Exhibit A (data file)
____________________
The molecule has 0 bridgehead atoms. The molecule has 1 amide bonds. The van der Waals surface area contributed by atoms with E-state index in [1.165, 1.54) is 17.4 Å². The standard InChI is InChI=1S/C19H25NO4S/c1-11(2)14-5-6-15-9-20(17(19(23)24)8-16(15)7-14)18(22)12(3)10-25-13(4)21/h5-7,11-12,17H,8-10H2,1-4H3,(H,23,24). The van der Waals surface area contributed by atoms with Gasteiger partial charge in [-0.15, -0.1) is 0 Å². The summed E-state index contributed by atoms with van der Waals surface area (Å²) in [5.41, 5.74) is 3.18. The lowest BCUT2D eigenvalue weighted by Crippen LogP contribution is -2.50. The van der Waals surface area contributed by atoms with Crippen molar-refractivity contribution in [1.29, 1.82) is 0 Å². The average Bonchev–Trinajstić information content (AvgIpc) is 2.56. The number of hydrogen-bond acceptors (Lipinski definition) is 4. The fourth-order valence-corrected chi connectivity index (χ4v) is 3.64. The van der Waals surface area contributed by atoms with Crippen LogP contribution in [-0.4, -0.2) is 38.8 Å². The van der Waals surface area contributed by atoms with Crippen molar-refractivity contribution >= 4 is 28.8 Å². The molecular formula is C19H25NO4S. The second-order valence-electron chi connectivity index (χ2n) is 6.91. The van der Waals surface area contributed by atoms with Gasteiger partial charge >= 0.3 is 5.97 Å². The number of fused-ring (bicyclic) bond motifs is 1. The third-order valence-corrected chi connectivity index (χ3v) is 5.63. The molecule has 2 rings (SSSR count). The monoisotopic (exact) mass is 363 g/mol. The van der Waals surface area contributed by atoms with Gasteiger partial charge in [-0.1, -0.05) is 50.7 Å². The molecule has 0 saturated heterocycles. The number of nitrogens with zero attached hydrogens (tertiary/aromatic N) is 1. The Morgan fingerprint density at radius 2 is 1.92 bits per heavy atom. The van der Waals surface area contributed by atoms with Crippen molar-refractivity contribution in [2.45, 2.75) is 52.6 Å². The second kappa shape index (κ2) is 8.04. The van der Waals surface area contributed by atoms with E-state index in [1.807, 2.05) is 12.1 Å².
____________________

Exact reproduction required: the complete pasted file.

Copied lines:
The molecule has 0 bridgehead atoms. The molecule has 1 amide bonds. The van der Waals surface area contributed by atoms with E-state index in [1.165, 1.54) is 17.4 Å². The standard InChI is InChI=1S/C19H25NO4S/c1-11(2)14-5-6-15-9-20(17(19(23)24)8-16(15)7-14)18(22)12(3)10-25-13(4)21/h5-7,11-12,17H,8-10H2,1-4H3,(H,23,24). The van der Waals surface area contributed by atoms with Gasteiger partial charge in [-0.15, -0.1) is 0 Å². The summed E-state index contributed by atoms with van der Waals surface area (Å²) in [5.41, 5.74) is 3.18. The lowest BCUT2D eigenvalue weighted by Crippen LogP contribution is -2.50. The van der Waals surface area contributed by atoms with Crippen molar-refractivity contribution in [1.29, 1.82) is 0 Å². The average Bonchev–Trinajstić information content (AvgIpc) is 2.56. The number of hydrogen-bond acceptors (Lipinski definition) is 4. The fourth-order valence-corrected chi connectivity index (χ4v) is 3.64. The van der Waals surface area contributed by atoms with Crippen LogP contribution in [-0.4, -0.2) is 38.8 Å². The van der Waals surface area contributed by atoms with Crippen molar-refractivity contribution >= 4 is 28.8 Å². The molecular formula is C19H25NO4S. The second-order valence-electron chi connectivity index (χ2n) is 6.91. The van der Waals surface area contributed by atoms with Gasteiger partial charge >= 0.3 is 5.97 Å². The number of fused-ring (bicyclic) bond motifs is 1. The third-order valence-corrected chi connectivity index (χ3v) is 5.63. The molecule has 2 rings (SSSR count). The monoisotopic (exact) mass is 363 g/mol. The van der Waals surface area contributed by atoms with Gasteiger partial charge in [-0.1, -0.05) is 50.7 Å². The molecule has 0 saturated heterocycles. The number of nitrogens with zero attached hydrogens (tertiary/aromatic N) is 1. The Morgan fingerprint density at radius 2 is 1.92 bits per heavy atom. The van der Waals surface area contributed by atoms with Crippen molar-refractivity contribution in [2.45, 2.75) is 52.6 Å². The second kappa shape index (κ2) is 8.04. The van der Waals surface area contributed by atoms with E-state index in [1.807, 2.05) is 12.1 Å².